Parents give in, but still aren’t allowed to see grandchildren

DEAR ANNIE: My son and daughter-in-law are no longer on speaking terms with my husband and me. A year ago, they wanted us to sign something for them and said if we didn’t sign, they would no longer let us see our grandchildren. My husband refused and they took the children away. These children live next door to us. The oldest is 10 and the youngest is 5. They spent more time with us than they did at home. They mean the world to us.

After a few months, I convinced my husband to sign the paper. He did so, but my son and daughter-in-law still refuse to let us see the children. We gave them what they wanted, but we still lose. What should we do? — Fed Up with Our Son

DEAR FED UP: How lovely. Your son and daughter-in-law are holding their children hostage to get whatever they want from you, and it’s working. In order to see the kids now, you will have to go on bended knee and beg forgiveness for not signing those papers right away, and then promise to do whatever they want in the future. We know you feel it is worth any sacrifice to see your grandchildren, but we suspect your son and his wife will pull this stunt repeatedly. The only way it will stop is if you are willing to be estranged. Sorry.

DEAR ANNIE: My daughter has two cousins, "Carly" and "Joelle." She was always closer to Joelle, so when it came time to plan her wedding, she opted to have her two best friends stand up for her instead of either cousin. She didn’t want to hurt Carly’s feelings.

Three days before the wedding, one of the bridesmaids became very ill and could not attend. My daughter was desperate to fill the role and asked Joelle, who was happy to oblige. With all the last-minute chaos, it totally slipped my mind to mention this to Carly’s mother, who also happens to be my dearest friend.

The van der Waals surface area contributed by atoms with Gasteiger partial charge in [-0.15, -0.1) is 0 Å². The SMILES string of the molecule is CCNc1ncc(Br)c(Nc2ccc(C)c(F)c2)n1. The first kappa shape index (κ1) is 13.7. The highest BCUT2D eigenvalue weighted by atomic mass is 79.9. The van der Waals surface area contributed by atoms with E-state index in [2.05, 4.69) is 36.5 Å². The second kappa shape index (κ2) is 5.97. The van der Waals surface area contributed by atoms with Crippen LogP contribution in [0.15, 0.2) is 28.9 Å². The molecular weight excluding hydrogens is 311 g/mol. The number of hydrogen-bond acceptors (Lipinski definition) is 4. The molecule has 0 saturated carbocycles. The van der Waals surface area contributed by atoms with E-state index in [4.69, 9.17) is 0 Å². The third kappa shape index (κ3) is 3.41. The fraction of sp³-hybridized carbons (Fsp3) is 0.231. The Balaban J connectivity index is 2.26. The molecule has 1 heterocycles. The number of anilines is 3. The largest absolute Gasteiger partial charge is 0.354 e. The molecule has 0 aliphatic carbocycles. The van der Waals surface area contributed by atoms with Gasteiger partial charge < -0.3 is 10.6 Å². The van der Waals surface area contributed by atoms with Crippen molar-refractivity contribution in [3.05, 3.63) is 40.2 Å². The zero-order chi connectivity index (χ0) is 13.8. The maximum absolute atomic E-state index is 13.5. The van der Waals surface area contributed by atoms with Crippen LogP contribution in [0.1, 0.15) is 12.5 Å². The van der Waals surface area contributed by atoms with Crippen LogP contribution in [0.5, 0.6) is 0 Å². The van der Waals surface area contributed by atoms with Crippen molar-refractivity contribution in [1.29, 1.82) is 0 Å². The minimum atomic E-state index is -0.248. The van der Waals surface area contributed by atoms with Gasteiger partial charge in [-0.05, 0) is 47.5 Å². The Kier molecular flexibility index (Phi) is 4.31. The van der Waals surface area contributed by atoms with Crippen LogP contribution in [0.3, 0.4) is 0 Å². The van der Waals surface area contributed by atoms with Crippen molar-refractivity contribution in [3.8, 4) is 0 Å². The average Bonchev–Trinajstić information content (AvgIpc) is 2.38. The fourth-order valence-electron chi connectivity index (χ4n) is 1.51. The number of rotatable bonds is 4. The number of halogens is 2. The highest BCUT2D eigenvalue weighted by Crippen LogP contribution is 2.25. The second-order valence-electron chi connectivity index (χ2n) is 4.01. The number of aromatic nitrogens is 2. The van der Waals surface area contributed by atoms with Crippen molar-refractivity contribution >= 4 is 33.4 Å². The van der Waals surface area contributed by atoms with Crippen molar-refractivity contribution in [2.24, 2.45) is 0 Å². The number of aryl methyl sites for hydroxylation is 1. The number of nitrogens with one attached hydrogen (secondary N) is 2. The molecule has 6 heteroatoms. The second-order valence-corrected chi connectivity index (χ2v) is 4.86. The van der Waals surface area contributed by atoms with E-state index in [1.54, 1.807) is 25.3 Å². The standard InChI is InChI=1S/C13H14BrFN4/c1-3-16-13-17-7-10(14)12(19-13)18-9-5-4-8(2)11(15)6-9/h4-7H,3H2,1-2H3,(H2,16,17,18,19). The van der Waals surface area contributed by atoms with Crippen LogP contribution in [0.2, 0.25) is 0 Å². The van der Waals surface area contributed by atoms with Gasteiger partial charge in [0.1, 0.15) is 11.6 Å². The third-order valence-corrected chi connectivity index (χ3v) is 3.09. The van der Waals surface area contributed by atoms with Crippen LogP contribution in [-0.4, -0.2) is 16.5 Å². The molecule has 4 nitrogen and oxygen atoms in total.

Well, when Carly and her mother saw Joelle walk down the aisle, that was it. They made a fuss during the dinner, Carly got drunk and cried, and then told the other guests what a monster my daughter was. Two days later, her mother called me to say she wants nothing to do with any of us ever again.

It’s been two years since we’ve spoken and I miss her terribly. She was like a sister to me. Were we wrong to ask Joelle to be a bridesmaid? Carly’s mother has moved to another city and my pride won’t let me call her. If I mean that much to her, why hasn’t she tried to call me? What should I do? — Heartbroken in Montreal

DEAR MONTREAL: These petty arguments have a way of taking on a life of their own. Brides are entitled to select whomever they wish as bridesmaids. Carly acted boorishly, Mom no doubt felt it necessary to take her daughter’s side, and everything escalated from there. A gracious cousin would have let it go, and a sensible mother would have stayed out of it. If you want her back in your life, you should make the first move. Call and say you’re sorry Carly’s feelings were hurt, tell her you miss her and ask if you can start over. We hope she’s missed you, too.

Annie’s Mailbox is written by Kathy Mitchell and Marcy Sugar, longtime editors of the Ann Landers column. Please e-mail your questions to, or write to: Annie’s Mailbox, P.O. Box 118190, Chicago, IL 60611.

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